Editor, SHP

Author Bio ▼

Ian joined Informa (formerly UBM) in 2018 as the Editor of SHP. Ian studied journalism at university before spending seven years in online fantasy gaming. Prior to moving to Informa, Ian worked in business to business trade print media, in the automotive sector. He was Online Editor and then moved on to be the Editor of two publications aimed at independent automotive technicians and parts distributors.
August 9, 2018

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Event Safety & Security

Event safety: Rafting on the Thames

Once a year, Thames Water hosts a charity event on the River Thames to raise money for Water Aid. Here, we find out about the health, safety and security challenges of operating a public event in one of the world’s business cities.

Thames Water RaftingThames Water’s annual Charity Raft Race tasks teams to build a raft from scrap material, before racing it along the River Thames. The aim? To raise in excess of £30,000 for Water Aid and having as much fun as possible in the process.

The event takes place at Reading Rowing Club and consists of 40 rafts, which is the maximum allowed on the river, each crewed by six men and women. Joining the rafts on the river are three support boats. In total, including support crew, around 400 people take part in the event.

The course has been used for over 20 years and involves racing through the left arch of Caversham Bridge, where there is a pedestrian bridge allowing for a pinch point which enables competitors to have fun splashing each other and forcing their way through. The bridge is clearly labelled with splash zone notices, warning members of the public that they could get wet from rafts using water pumps and pistols.

The team arrive at the venue at 07:30 and set about pressure washing the area, to remove any swan and geese faeces. Scaffolders then arrive to begin build-up, which includes a stage for live music, before other volunteers join them on site and start building tents, putting into place car park arrangements and traffic management.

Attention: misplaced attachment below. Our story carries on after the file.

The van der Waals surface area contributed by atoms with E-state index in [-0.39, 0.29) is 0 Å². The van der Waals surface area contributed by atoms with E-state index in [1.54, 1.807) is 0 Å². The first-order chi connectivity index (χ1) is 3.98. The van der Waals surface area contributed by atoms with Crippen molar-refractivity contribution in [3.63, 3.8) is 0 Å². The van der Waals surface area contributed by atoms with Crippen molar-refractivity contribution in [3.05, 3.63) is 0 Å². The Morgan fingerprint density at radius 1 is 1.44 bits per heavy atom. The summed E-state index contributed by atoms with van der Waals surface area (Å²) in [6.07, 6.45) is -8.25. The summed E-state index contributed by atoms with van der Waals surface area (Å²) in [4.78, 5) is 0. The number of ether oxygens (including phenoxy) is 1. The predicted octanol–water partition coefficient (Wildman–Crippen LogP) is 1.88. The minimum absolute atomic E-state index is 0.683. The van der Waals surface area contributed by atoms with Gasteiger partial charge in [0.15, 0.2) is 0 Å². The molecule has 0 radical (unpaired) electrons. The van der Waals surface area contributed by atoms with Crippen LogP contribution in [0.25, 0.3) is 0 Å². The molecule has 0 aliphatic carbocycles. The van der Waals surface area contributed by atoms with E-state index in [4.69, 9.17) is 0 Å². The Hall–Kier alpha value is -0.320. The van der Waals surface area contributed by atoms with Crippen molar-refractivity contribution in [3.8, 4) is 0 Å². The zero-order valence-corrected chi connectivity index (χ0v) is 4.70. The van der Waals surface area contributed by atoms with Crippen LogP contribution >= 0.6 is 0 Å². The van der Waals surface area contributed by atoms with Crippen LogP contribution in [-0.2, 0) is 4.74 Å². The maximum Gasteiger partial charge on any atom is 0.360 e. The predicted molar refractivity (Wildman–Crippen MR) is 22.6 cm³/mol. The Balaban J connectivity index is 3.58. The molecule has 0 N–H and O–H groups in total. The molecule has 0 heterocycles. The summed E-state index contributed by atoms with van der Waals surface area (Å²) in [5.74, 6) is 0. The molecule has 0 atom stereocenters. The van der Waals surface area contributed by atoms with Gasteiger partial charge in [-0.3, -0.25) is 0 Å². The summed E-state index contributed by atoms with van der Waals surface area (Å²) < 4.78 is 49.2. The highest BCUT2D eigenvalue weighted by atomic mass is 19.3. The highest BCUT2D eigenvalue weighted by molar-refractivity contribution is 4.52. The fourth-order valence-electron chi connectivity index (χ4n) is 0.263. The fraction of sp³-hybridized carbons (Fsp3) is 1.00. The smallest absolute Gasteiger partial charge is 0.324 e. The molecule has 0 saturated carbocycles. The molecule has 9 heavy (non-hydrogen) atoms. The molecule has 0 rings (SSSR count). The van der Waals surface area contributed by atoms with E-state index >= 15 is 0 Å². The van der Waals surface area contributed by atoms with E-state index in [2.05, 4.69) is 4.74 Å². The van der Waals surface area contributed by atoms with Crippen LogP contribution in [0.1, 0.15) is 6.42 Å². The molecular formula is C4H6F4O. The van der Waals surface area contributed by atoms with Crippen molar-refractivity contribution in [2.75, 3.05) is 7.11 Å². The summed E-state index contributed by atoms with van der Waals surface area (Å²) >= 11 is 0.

The crews then arrive to start the raft build, The race itself starts at 18:00 and finishes at 19:00, followed by a presentation and departure by 20:00. The support team remain on site to clear up, before leaving at around 23:00.

Challenges

Thames Water RaftingLarge sections of the river cannot be closed off, so the team have to face a host of challenges that come with working in public space. There are a number of variables to take into consideration when letting people in makeshift vessels onto the water, such as crews having a few too many drinks, risk of drowning, and incidents from minor cuts to more serious injuries.

In the 15 years the event has been running, there has only been one major incident, which resulted in a finger being amputated.

In recent years, organisers have had to deal with the added threat of terrorism, with the danger of a vehicle being used to injure or kill. To combat this, a ‘ring of steel’ was formed using parked cars to prevent access to the main area. Access roads were also blocked with vehicles that could be removed in the event of an emergency.

A one-way traffic management system has been designed, allowing vehicles to travel in a clockwise direction using and ensuring lorries are parked separately to cars. Lorries are normally needed early after the race to remove rafts from the river using their hiab’s under a contract lift.

Public safety is maintained via an event crew, who are easily identified by wearing polo shirts with ‘Event Crew’ written on them, and this year were coloured purple with the raft race logo.

This year, a decision was also made to have a water tanker on site with final effluent from one of Thames’ sewage works, to act as a fire extinguisher as the grass field was so dry due to the hot weather.

Such was the concern over the heat this year, plenty of water was available to ensure everyone remained properly hydrated.

Safety on the river itself was provided by Thames Water’s Safety Team, which leads the way in water safety making sure its employees are equipped to work in flooded areas. They were on hand to provide support to any struggling team. This is only a precautionary measure, as it is a requirement that all crews are able to swim and must be wearing an approved life jacket.

On land an ambulance, crewed by two members with access to the NHS radio system, was hired to provide first aid and, if required, transport patients to the nearest A&E at Royal Berkshire Hospital.

Thames Water’s Chief Health, Safety & Security Officer, Karl Simons, said: “My Health, Safety and Security team do an amazing job every year in orchestrating this large multi stakeholder event. The trick is having the right robust risk mitigation controls designed and implemented behind the scenes that are all-but hidden to the event attendees and their families, enabling everyone attending to have a safe and secure fun day out to support their worthwhile charitable causes”.

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